"Wood submitted an article to the Answers Research Journal pointing out that O’Micks reached this conclusion by excluding inconvenient data.
While I obviously disagree with Wood’s views on origins and the age of the Earth, this paper was nonetheless an excellent example of using sound research principles to identify poor scholarship. What’s most interesting, though, is how AiG responded.
AiG accepted Wood’s submission to ARJ, but only after O’Micks had an opportunity to write a rebuttal. Then, they posted the rebuttal on their website first, ahead of Wood’s article, as shown by this screengrab [or could they have appeared simultaneously but transposed so that people might read O'Micks first not Wood first]:
Now, I only have minimal experience publishing in scientific journals, but this is highly irregular. A reputable journal would either allow a letter to the editor in a later issue, or they would require a rebuttal to be submitted as a full peer-reviewed research project in a later issue. Posting a concurrent rebuttal demonstrates that ARJ’s claims of academic integrity and peer review are pure nonsense.
The rebuttal is obviously rushed and hacked-together, and repeats a litany of long-debunked claims about H. naledi: that the burial site might be a fossil graveyard flood deposit, that the bones might be a mixture of australopith and human remains, and that the location of the remains would have been too remote to be accessed for intentional burial. These have been roundly disproven. The cave itself is carved out of sedimentary rock, meaning it would have had to form after the creationist Flood; the bones were disarticulated in place, meaning they are neither a mixture of different species nor a water-borne deposit, and the cavern’s challenging accessibility is the result of additional sedimentation since the burial of these remains.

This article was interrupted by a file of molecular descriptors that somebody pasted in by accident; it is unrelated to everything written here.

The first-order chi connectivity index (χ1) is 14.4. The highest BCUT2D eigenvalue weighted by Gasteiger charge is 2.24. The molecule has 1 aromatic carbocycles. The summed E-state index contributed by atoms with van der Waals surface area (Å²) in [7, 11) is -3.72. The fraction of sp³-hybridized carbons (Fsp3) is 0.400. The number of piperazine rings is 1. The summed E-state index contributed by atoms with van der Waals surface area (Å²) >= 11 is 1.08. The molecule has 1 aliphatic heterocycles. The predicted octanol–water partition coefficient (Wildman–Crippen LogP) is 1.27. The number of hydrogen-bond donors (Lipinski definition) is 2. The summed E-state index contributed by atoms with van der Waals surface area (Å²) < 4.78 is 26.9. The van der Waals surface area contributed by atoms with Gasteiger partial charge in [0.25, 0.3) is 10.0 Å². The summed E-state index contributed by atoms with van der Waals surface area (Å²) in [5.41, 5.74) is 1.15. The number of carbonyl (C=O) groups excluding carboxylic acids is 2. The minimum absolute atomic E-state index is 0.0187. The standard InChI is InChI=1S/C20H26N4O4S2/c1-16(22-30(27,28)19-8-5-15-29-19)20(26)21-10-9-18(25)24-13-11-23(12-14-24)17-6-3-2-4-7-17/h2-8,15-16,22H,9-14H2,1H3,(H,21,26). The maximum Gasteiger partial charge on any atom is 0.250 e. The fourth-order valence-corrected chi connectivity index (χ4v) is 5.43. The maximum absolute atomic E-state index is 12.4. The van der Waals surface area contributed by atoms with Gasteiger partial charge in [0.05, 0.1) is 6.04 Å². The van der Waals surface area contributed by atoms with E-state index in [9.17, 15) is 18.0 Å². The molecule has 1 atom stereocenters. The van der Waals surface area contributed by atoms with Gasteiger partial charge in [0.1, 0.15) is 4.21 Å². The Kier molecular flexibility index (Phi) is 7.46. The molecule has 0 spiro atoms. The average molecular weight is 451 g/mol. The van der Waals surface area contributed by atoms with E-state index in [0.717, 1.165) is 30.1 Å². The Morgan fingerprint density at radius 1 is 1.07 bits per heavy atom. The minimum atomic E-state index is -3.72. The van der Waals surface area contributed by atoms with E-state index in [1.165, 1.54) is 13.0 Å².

What was O’Micks response to Wood pointing out problems with his analysis? He simply argued that identifying the (nonexistent) break between humans and apes is a “holistic” undertaking and that he should be free to weight his analysis based on his intuition of what traits are more important. This, of course, is just special pleading."
Finally a quote of the week: "Creationism isn’t about science; it’s about control".